Adiel v. Chase Fed. Sav. & Loan Ass'n, 586 F. Supp. 866 (S.D. Fla. 1984)

US District Court for the Southern District of Florida - 586 F. Supp. 866 (S.D. Fla. 1984)
May 25, 1984

586 F. Supp. 866 (1984)

Rehavam ADIEL, et al., Plaintiffs,

No. 79-1073-CIV-EPS.

United States District Court, S.D. Florida, Miami Division.

May 25, 1984.

*867 Sidney L. Syna, Earl D. Waldin, Jr., Smathers & Thompson, Miami, Fla., for plaintiffs.

Aubrey Kendall, Jr., Miami, Fla., for defendants.


SPELLMAN, District Judge.

THIS CAUSE comes before the Court on the parties' respective Motions for Summary Judgment, and the Court having reviewed the pleadings and having heard oral argument, it is, hereby

ORDERED AND ADJUDGED that the Plaintiffs' Motion for Summary Judgment be GRANTED.

At issue here is whether the Defendant, Chase Federal Savings and Loan Association, [Chase], was required under law, 12 C.F.R. § 226.8 et seq., to issue disclosure statements to the Plaintiffs, purchasers of residential homes, the mortgages of which homes are held by Chase. Chase admits that it did not issue disclosure statements, but defends its actions by claiming that the transactions are exempt from the Truth-In-Lending Act requirements. Both sides have moved for summary judgment, the issues being narrowed to those of law: whether the circumstances surrounding the conveyance of debt from the builder of the homes to the individual Plaintiffs constitutes a new transaction or extension of credit under § 226.8 et seq., Title 12 C.F.R.


Plaintiffs' class comprises purchasers of residential dwellings at a complex known as Lakeridge, located in Dade County, Florida. The builder and seller of these single-family homes, a Florida partnership called Lakeridge, executed identical purchase agreements with each Plaintiff and attached similar form mortgage riders to each purchase agreement. In connection with the purchase agreements, Plaintiffs individually submitted mortgage loan applications directly to Chase. Said applications were for multi-purpose residential loans. It is clearly evident that the homes were being purchased primarily for residential use. After receipt of each application, Chase unilaterally inserted a clause indicating that the application was for the assumption of an existing mortgage on the individual lot in question, which mortgage had been executed by the builder to Chase. The initial mortgage obligated the builder (Lakeridge) to make regular monthly payments, for principal and interest, but Chase voluntarily waived this requirement from time to time.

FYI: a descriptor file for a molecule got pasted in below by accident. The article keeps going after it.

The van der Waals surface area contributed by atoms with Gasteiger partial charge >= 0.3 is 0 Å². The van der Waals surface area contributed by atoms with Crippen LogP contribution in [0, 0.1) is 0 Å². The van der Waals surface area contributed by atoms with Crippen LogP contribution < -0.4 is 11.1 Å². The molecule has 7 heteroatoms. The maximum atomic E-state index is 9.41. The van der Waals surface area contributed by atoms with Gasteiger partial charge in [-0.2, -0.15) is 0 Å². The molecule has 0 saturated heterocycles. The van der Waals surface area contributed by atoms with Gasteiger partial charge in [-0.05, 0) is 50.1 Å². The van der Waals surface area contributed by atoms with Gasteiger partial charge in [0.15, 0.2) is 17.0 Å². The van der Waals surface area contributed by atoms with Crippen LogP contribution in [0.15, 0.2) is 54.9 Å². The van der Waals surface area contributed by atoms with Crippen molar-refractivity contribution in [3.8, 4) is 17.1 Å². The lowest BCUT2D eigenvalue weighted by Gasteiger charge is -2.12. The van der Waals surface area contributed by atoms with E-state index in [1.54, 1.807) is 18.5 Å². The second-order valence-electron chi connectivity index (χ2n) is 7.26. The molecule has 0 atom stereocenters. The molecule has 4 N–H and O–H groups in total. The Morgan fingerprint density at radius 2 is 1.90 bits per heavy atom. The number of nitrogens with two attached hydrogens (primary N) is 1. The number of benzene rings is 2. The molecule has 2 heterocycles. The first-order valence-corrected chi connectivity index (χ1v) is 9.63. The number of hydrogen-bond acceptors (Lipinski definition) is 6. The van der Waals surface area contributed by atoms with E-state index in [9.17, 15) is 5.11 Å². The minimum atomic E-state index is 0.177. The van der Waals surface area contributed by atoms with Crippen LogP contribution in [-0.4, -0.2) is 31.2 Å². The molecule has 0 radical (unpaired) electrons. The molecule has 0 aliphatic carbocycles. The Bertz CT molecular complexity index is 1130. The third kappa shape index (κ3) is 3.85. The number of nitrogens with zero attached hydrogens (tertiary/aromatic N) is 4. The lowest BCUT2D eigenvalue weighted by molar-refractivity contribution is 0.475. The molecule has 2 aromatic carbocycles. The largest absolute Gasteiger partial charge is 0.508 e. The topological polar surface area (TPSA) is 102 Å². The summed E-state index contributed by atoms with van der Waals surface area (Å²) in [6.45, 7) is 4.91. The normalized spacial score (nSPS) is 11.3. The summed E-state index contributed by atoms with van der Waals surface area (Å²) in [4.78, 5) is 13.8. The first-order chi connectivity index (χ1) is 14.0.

Chase evaluated each application and sent form letters to each Plaintiff approving said application, specifically stating that each had been approved for assumption of the earlier loans by Lakeridge. Chase was aware that residential mortgage loans required Chase to issue an HUD-1 disclosure statement to the borrowers. Within a short time of sending the approval letters, Chase also mailed to each Plaintiff a standard policies and procedure form. As to the Plaintiffs Adiels, Chase required a charge for additional Private Mortgage Insurance prior to executing the mortgage. Chase also mailed to Plaintiffs prior to closing a good faith estimate of closing costs (on a standard form).